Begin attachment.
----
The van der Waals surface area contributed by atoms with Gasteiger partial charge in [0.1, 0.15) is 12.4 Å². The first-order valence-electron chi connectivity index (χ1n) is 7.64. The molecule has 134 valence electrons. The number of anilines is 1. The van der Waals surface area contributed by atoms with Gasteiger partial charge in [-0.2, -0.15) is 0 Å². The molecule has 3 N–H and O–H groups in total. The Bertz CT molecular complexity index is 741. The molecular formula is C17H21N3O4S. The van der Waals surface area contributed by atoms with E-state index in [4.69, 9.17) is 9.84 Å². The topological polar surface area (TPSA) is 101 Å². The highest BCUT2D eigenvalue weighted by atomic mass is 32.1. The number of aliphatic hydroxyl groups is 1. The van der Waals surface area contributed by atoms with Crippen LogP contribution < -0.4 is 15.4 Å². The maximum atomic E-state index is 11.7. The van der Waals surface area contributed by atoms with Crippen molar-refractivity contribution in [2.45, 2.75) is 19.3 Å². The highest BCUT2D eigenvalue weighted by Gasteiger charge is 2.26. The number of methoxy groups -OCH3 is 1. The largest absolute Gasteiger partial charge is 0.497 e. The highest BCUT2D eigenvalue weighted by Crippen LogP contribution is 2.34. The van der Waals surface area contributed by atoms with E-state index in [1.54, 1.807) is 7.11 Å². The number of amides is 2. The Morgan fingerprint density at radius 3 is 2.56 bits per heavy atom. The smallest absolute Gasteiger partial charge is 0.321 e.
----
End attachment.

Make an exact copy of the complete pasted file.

The van der Waals surface area contributed by atoms with Gasteiger partial charge in [0.1, 0.15) is 12.4 Å². The first-order valence-electron chi connectivity index (χ1n) is 7.64. The molecule has 134 valence electrons. The number of anilines is 1. The van der Waals surface area contributed by atoms with Gasteiger partial charge in [-0.2, -0.15) is 0 Å². The molecule has 3 N–H and O–H groups in total. The Bertz CT molecular complexity index is 741. The molecular formula is C17H21N3O4S. The van der Waals surface area contributed by atoms with E-state index in [4.69, 9.17) is 9.84 Å². The topological polar surface area (TPSA) is 101 Å². The highest BCUT2D eigenvalue weighted by atomic mass is 32.1. The number of aliphatic hydroxyl groups is 1. The van der Waals surface area contributed by atoms with Crippen LogP contribution < -0.4 is 15.4 Å². The maximum atomic E-state index is 11.7. The van der Waals surface area contributed by atoms with Crippen molar-refractivity contribution in [2.45, 2.75) is 19.3 Å². The highest BCUT2D eigenvalue weighted by Gasteiger charge is 2.26. The number of methoxy groups -OCH3 is 1. The largest absolute Gasteiger partial charge is 0.497 e. The highest BCUT2D eigenvalue weighted by Crippen LogP contribution is 2.34. The van der Waals surface area contributed by atoms with E-state index in [1.54, 1.807) is 7.11 Å². The number of amides is 2. The Morgan fingerprint density at radius 3 is 2.56 bits per heavy atom. The smallest absolute Gasteiger partial charge is 0.321 e.